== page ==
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Talking at FOSDEM 2014


Third time in a row, I’ll also be giving a talk at FOSDEM this year:
LTE in your Linux based system

The talk is an introduction to QMI and MBIM devices, how they are exposed by the Linux kernel, and how you can use them from the command line through libqmi, libmbim and ModemManager.

See you there!

QMI-powered broadband connections in OpenWRT

Linux 3.2 kernel with QMI support

When I started to develop the QMI support in OpenWRT, latest trunk was based on the 3.2 kernel series. By the time you read this, OpenWRT may already have a recent enough kernel (>= 3.4), so this custom setup may not be needed any more, so keep it just for reference.

The ‘v3.2.5-qmi’ branch in the Lanedo stable kernel tree contains a set of patches on top of the 3.2.5. Linux kernel release. These patches add support for QMI ports (updated ‘cdc-wdm’ and new ‘qmi_wwan’ driver) in the 3.2 stable series:


OpenWRT with QMI support

The same set of patches was then added to the ‘qmi-support’ branch of the Lanedo openwrt tree, enabling OpenWRT builds with QMI support:

When you compile this OpenWRT build, make sure you configure the kernel with the QMI-specific requirements enabled:


For reference, you can find here the .config I used for the ar71xx-nand builds (installable in a RouterBoard 433UAH).


libqmi-glib and qmi4g

‘libqmi-glib’ and ‘qmi4g’ are two new packages added to the ‘qmi-support’ branch of the Lanedo openwrt-packages tree:

This repository can be added to your OpenWRT build by creating a new ‘feeds.conf‘ with the following contents:
src-git packages git://;qmi-support

The new packages, in detail:

  • libqmi-glib: This package provides a preliminary version of libqmi-glib, as released unofficially by me. This package will provide the libqmi-glib library, the qmicli command line utility and the qmi-network script.
  • qmi4g: This package registers a new ‘qmi4g‘ network protocol, which takes care of launching the network start/stop requests through QMI.

If you’re using the precompiled OpenWRT images I gave above, you can just install these packages using ‘opkg’ once you’ve added the ‘latest’ Lanedo repository.


Configuring qmi4g

Once the qmi4g package is installed, you are then allowed to include the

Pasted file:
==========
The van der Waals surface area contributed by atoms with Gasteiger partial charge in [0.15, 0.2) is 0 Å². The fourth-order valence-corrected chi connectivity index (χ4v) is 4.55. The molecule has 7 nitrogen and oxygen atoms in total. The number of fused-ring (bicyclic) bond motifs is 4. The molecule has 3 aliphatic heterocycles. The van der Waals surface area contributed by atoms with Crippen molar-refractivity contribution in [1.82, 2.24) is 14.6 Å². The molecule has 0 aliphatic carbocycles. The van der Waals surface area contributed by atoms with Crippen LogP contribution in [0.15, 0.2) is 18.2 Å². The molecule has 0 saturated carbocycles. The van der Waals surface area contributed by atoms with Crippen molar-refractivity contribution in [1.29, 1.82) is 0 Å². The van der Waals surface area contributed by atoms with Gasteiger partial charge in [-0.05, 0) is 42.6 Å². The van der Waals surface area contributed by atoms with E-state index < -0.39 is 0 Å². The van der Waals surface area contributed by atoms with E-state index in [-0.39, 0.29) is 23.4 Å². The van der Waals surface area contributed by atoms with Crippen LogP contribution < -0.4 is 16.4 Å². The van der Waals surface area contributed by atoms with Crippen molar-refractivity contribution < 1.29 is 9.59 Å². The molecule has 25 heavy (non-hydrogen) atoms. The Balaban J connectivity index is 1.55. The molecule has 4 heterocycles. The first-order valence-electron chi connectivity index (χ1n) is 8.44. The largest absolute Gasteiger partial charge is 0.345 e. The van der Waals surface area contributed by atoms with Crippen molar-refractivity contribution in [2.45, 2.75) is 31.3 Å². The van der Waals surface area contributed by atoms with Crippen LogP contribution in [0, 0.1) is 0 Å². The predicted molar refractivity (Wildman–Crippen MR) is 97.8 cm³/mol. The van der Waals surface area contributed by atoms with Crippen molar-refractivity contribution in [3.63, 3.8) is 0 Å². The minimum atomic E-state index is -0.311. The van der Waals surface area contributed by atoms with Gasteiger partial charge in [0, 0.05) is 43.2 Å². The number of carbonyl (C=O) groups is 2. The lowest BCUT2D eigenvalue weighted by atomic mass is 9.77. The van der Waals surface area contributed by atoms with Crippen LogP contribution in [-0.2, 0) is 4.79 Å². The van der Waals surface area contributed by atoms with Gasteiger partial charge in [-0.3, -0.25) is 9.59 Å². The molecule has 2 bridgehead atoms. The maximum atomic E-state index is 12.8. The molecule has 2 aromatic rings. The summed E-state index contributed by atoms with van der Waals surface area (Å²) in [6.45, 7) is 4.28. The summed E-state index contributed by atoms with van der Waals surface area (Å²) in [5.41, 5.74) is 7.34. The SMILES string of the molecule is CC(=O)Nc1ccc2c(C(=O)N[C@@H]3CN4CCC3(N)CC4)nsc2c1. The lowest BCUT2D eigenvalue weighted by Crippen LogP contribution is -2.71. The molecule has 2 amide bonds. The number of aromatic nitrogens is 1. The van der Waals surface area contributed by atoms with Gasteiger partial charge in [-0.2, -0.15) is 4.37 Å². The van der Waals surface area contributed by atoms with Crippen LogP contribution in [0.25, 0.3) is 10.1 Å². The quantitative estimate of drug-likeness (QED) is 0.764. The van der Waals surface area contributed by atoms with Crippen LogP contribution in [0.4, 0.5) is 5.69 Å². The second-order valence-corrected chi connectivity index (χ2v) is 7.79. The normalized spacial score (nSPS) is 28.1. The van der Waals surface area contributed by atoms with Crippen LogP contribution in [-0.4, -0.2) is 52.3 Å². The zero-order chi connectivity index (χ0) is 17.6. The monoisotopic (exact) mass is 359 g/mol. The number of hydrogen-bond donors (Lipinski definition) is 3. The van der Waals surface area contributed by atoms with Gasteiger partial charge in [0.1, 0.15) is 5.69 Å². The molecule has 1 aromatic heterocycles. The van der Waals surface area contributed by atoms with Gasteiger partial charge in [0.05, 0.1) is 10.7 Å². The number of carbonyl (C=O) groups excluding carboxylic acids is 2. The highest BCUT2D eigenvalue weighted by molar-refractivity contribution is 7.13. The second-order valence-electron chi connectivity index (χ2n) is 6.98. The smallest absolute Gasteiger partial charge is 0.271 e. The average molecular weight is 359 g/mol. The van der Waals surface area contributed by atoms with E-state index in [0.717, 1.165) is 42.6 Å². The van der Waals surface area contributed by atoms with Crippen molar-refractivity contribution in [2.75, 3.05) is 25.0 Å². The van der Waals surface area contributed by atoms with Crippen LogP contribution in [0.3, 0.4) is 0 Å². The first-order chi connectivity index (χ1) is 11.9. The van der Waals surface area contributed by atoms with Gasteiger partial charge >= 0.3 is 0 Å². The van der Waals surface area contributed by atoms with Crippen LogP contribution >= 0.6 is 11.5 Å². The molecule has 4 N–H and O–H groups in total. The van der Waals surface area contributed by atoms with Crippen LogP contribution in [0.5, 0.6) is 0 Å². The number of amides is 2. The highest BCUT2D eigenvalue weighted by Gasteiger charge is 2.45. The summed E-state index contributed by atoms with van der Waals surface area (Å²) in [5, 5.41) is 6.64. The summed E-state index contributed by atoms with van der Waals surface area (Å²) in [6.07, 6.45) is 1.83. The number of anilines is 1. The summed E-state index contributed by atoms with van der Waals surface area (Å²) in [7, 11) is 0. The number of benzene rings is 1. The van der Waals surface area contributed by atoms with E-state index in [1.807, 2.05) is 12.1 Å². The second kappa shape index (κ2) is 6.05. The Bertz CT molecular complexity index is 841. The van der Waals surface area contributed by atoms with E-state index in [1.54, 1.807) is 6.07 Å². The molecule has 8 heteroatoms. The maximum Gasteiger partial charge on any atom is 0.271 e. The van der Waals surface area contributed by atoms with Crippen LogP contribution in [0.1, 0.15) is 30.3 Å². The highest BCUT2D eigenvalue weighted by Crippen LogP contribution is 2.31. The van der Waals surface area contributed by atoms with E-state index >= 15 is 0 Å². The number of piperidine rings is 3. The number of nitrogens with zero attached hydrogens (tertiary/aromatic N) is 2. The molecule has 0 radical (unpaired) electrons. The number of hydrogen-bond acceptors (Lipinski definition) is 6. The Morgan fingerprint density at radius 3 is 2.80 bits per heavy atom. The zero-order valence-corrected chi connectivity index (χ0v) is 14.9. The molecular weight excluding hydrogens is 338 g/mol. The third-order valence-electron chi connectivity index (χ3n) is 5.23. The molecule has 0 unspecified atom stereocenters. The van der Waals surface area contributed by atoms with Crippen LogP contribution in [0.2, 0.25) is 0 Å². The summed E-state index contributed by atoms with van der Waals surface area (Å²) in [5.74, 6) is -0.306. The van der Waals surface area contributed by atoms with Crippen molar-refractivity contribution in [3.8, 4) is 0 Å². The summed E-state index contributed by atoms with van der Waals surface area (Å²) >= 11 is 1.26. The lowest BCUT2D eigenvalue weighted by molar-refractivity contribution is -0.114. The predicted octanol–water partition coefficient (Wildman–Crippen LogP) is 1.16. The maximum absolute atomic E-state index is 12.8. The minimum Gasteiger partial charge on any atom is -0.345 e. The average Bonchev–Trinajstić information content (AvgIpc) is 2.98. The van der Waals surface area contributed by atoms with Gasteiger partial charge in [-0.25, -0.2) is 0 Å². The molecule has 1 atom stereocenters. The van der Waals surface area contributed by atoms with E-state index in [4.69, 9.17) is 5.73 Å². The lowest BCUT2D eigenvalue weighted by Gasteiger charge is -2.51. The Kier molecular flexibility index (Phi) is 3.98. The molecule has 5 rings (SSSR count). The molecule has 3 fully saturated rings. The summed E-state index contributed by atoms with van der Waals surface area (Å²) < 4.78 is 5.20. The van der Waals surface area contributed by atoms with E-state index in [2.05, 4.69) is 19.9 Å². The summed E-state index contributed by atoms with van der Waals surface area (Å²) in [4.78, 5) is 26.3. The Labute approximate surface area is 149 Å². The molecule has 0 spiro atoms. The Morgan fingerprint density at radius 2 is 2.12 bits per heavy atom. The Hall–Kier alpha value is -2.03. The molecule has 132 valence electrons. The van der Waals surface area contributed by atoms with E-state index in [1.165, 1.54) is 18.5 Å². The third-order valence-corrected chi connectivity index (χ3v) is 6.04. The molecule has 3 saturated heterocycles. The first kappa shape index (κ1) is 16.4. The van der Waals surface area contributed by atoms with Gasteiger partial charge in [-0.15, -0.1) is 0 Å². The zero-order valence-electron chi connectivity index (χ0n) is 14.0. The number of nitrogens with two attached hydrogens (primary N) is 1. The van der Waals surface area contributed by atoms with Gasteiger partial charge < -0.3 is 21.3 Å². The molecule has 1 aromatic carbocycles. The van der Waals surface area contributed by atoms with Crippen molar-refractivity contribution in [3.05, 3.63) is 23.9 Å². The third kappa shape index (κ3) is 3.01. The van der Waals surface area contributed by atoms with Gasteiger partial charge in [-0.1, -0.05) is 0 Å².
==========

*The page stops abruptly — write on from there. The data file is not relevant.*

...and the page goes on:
following configuration under /etc/config/network:

config 'interface' 'broadband'
option 'ifname' 'wwan0'
option 'proto' 'dhcp'
option 'auto' '0'

config 'interface' 'wdm0'
option 'proto' 'qmi4g'
option 'wdmif' '/dev/cdc-wdm0'
option 'wwanif' 'broadband'

The configuration is split into 2 interfaces:

  1. First, the configuration for the ‘wwan0‘ interface. This interface needs to be set with ‘auto‘ equal to ‘0‘, so that it is never brought up automatically; and with ‘dhcp‘ as the protocol to be used. You should never ifup/ifdown this interface manually.
  2. Second, a virtual interface using the new ‘qmi4g‘ protocol, which needs 2 options set: ‘wdmif‘ with the cdc-wdm port to use for the QMI protocol, and ‘wwanif‘ with the uci-interface-name of the wwan iface to use.


Start/Stop the network

Once the qmi4g setup is added in /etc/config/network, you can now then just:
$> ifup wdm0

That command will internally first launch the network start QMI command, and if succeeds it will itself ifup wwan0. The wwan interface can be used as any other eth-based interface now, it can be added as part of multiwan or in a vlan or in a bonding, or anything.

Once the connection is no longer wanted, you can just:
$> ifdown wdm0

That command will stop the network with QMI and also ifdown wwan0.



Once the network configuration is in place, the connection can also be started via web. Just log in to LUCI, go to Network interfaces and you’ll see both the wwan interface (“broadband“) and the virtual “wdm0“. Starting/Stopping the “wdm0” interface via LUCI should work. As said before, you shouldn’t touch the wwan interface directly.


Fools rush in where angels fear to tread

I really had to write an email (quoted below) to the author of this blog post regarding the old GNU/Linux vs Linux battle

Just wanted to tell you that you are sooooo wrong in most of the things
you say… and that it is very very funny how you say you can remove all
GNU apps from several distros.

Did you remove GNU coreutils? Then how can you for example do a simple
“ls” in the command line?

Oh, and do you know what the “G” means in GNOME?

Glib? GTK+? All GNU packages.

And you’re part of an Ubuntu LoCo team —> What about Bazaar, widely
used in Ubuntu, as it is written by Canonical people… Also a GNU

Tell me now what you get if you remove all GNU packages from Ubuntu (if
theoretically possible). Including GLib, GTK+ (and of course all their
dependencies); including coreutils, bash, gdb, gcc… including the
glibc (GNU C library)!

Now what you will probably get?

Probably *nothing*. Even the Linux kernel depends on the glibc.

Now, next time, I would suggest you just read a little bit more and
understand what GNU means, before writing such wrong post.

Check which is the whole list of GNU packages here:


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